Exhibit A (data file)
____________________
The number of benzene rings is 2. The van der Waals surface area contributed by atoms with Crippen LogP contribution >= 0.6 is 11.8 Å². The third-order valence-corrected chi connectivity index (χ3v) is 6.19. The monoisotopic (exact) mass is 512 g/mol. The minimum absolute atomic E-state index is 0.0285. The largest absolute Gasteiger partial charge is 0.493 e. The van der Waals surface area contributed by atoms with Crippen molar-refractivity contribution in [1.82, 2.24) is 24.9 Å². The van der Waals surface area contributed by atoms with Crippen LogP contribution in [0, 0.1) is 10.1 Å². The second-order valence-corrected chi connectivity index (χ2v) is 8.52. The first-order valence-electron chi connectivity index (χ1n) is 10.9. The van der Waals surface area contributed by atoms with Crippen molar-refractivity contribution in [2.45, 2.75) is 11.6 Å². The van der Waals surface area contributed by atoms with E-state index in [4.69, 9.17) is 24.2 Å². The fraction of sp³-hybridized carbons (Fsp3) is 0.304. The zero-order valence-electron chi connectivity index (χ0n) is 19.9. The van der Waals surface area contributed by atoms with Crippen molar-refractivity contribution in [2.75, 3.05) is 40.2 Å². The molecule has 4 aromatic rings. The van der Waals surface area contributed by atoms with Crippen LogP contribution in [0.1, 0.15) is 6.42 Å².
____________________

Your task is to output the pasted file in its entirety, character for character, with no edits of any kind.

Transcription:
The number of benzene rings is 2. The van der Waals surface area contributed by atoms with Crippen LogP contribution >= 0.6 is 11.8 Å². The third-order valence-corrected chi connectivity index (χ3v) is 6.19. The monoisotopic (exact) mass is 512 g/mol. The minimum absolute atomic E-state index is 0.0285. The largest absolute Gasteiger partial charge is 0.493 e. The van der Waals surface area contributed by atoms with Crippen molar-refractivity contribution in [1.82, 2.24) is 24.9 Å². The van der Waals surface area contributed by atoms with Crippen LogP contribution in [0, 0.1) is 10.1 Å². The second-order valence-corrected chi connectivity index (χ2v) is 8.52. The first-order valence-electron chi connectivity index (χ1n) is 10.9. The van der Waals surface area contributed by atoms with Crippen molar-refractivity contribution in [2.45, 2.75) is 11.6 Å². The van der Waals surface area contributed by atoms with E-state index in [4.69, 9.17) is 24.2 Å². The fraction of sp³-hybridized carbons (Fsp3) is 0.304. The zero-order valence-electron chi connectivity index (χ0n) is 19.9. The van der Waals surface area contributed by atoms with Crippen molar-refractivity contribution in [2.75, 3.05) is 40.2 Å². The molecule has 4 aromatic rings. The van der Waals surface area contributed by atoms with Crippen LogP contribution in [0.1, 0.15) is 6.42 Å².